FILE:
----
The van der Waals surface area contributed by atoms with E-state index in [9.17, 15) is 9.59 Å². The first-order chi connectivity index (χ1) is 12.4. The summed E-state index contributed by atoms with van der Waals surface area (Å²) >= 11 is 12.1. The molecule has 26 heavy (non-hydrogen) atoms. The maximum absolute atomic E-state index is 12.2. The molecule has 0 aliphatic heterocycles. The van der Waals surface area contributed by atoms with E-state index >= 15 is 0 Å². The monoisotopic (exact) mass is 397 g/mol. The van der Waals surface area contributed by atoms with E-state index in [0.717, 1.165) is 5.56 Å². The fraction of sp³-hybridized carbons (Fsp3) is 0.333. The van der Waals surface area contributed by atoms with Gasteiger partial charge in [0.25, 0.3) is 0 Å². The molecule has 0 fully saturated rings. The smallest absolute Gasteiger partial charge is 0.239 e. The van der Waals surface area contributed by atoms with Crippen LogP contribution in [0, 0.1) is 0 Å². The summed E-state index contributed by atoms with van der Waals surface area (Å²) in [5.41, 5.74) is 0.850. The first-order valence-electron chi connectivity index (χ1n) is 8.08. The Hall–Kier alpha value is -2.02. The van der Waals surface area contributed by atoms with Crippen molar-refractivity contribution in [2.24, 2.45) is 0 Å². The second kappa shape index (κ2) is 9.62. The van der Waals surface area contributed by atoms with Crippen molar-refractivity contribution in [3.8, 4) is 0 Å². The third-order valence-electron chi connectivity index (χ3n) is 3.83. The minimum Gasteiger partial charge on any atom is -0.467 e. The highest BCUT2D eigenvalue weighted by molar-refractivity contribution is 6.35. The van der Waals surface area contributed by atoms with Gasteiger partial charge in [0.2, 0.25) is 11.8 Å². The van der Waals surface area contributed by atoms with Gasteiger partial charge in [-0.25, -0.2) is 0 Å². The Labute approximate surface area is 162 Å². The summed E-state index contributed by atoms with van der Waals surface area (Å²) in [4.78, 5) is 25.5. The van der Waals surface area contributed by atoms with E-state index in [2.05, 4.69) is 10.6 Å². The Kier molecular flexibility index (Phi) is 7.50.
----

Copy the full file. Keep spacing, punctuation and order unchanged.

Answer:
The van der Waals surface area contributed by atoms with E-state index in [9.17, 15) is 9.59 Å². The first-order chi connectivity index (χ1) is 12.4. The summed E-state index contributed by atoms with van der Waals surface area (Å²) >= 11 is 12.1. The molecule has 26 heavy (non-hydrogen) atoms. The maximum absolute atomic E-state index is 12.2. The molecule has 0 aliphatic heterocycles. The van der Waals surface area contributed by atoms with E-state index >= 15 is 0 Å². The monoisotopic (exact) mass is 397 g/mol. The van der Waals surface area contributed by atoms with E-state index in [0.717, 1.165) is 5.56 Å². The fraction of sp³-hybridized carbons (Fsp3) is 0.333. The van der Waals surface area contributed by atoms with Gasteiger partial charge in [0.25, 0.3) is 0 Å². The molecule has 0 fully saturated rings. The smallest absolute Gasteiger partial charge is 0.239 e. The van der Waals surface area contributed by atoms with Crippen LogP contribution in [0, 0.1) is 0 Å². The summed E-state index contributed by atoms with van der Waals surface area (Å²) in [5.41, 5.74) is 0.850. The first-order valence-electron chi connectivity index (χ1n) is 8.08. The Hall–Kier alpha value is -2.02. The van der Waals surface area contributed by atoms with Crippen molar-refractivity contribution in [2.24, 2.45) is 0 Å². The second kappa shape index (κ2) is 9.62. The van der Waals surface area contributed by atoms with Crippen molar-refractivity contribution in [3.8, 4) is 0 Å². The third-order valence-electron chi connectivity index (χ3n) is 3.83. The minimum Gasteiger partial charge on any atom is -0.467 e. The highest BCUT2D eigenvalue weighted by molar-refractivity contribution is 6.35. The van der Waals surface area contributed by atoms with Gasteiger partial charge in [0.2, 0.25) is 11.8 Å². The van der Waals surface area contributed by atoms with Gasteiger partial charge in [-0.25, -0.2) is 0 Å². The Labute approximate surface area is 162 Å². The summed E-state index contributed by atoms with van der Waals surface area (Å²) in [4.78, 5) is 25.5. The van der Waals surface area contributed by atoms with E-state index in [2.05, 4.69) is 10.6 Å². The Kier molecular flexibility index (Phi) is 7.50.